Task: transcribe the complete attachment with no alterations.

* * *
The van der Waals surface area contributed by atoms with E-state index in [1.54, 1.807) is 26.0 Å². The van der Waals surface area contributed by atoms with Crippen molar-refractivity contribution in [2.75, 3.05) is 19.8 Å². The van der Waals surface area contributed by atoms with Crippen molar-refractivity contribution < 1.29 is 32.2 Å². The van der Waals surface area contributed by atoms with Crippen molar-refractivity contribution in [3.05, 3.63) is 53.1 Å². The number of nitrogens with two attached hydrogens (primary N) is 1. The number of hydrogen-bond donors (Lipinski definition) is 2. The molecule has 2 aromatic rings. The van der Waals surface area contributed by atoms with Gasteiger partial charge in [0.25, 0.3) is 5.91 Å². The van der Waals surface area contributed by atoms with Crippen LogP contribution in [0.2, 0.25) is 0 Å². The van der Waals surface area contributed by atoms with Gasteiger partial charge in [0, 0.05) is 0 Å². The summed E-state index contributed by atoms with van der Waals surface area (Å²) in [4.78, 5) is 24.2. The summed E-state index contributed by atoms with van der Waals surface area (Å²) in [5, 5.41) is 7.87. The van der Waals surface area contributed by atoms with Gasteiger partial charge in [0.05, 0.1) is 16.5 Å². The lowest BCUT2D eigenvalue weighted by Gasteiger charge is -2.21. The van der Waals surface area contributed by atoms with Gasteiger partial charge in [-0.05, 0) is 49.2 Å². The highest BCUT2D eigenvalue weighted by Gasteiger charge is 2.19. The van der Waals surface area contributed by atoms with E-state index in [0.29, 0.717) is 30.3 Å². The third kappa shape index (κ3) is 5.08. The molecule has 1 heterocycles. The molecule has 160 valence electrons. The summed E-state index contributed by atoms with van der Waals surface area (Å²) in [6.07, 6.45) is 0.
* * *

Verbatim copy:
The van der Waals surface area contributed by atoms with E-state index in [1.54, 1.807) is 26.0 Å². The van der Waals surface area contributed by atoms with Crippen molar-refractivity contribution in [2.75, 3.05) is 19.8 Å². The van der Waals surface area contributed by atoms with Crippen molar-refractivity contribution < 1.29 is 32.2 Å². The van der Waals surface area contributed by atoms with Crippen molar-refractivity contribution in [3.05, 3.63) is 53.1 Å². The number of nitrogens with two attached hydrogens (primary N) is 1. The number of hydrogen-bond donors (Lipinski definition) is 2. The molecule has 2 aromatic rings. The van der Waals surface area contributed by atoms with Gasteiger partial charge in [0.25, 0.3) is 5.91 Å². The van der Waals surface area contributed by atoms with Crippen LogP contribution in [0.2, 0.25) is 0 Å². The van der Waals surface area contributed by atoms with Gasteiger partial charge in [0, 0.05) is 0 Å². The summed E-state index contributed by atoms with van der Waals surface area (Å²) in [4.78, 5) is 24.2. The summed E-state index contributed by atoms with van der Waals surface area (Å²) in [5, 5.41) is 7.87. The van der Waals surface area contributed by atoms with Gasteiger partial charge in [0.05, 0.1) is 16.5 Å². The lowest BCUT2D eigenvalue weighted by Gasteiger charge is -2.21. The van der Waals surface area contributed by atoms with Gasteiger partial charge in [-0.05, 0) is 49.2 Å². The highest BCUT2D eigenvalue weighted by Gasteiger charge is 2.19. The van der Waals surface area contributed by atoms with E-state index in [0.29, 0.717) is 30.3 Å². The third kappa shape index (κ3) is 5.08. The molecule has 1 heterocycles. The molecule has 160 valence electrons. The summed E-state index contributed by atoms with van der Waals surface area (Å²) in [6.07, 6.45) is 0.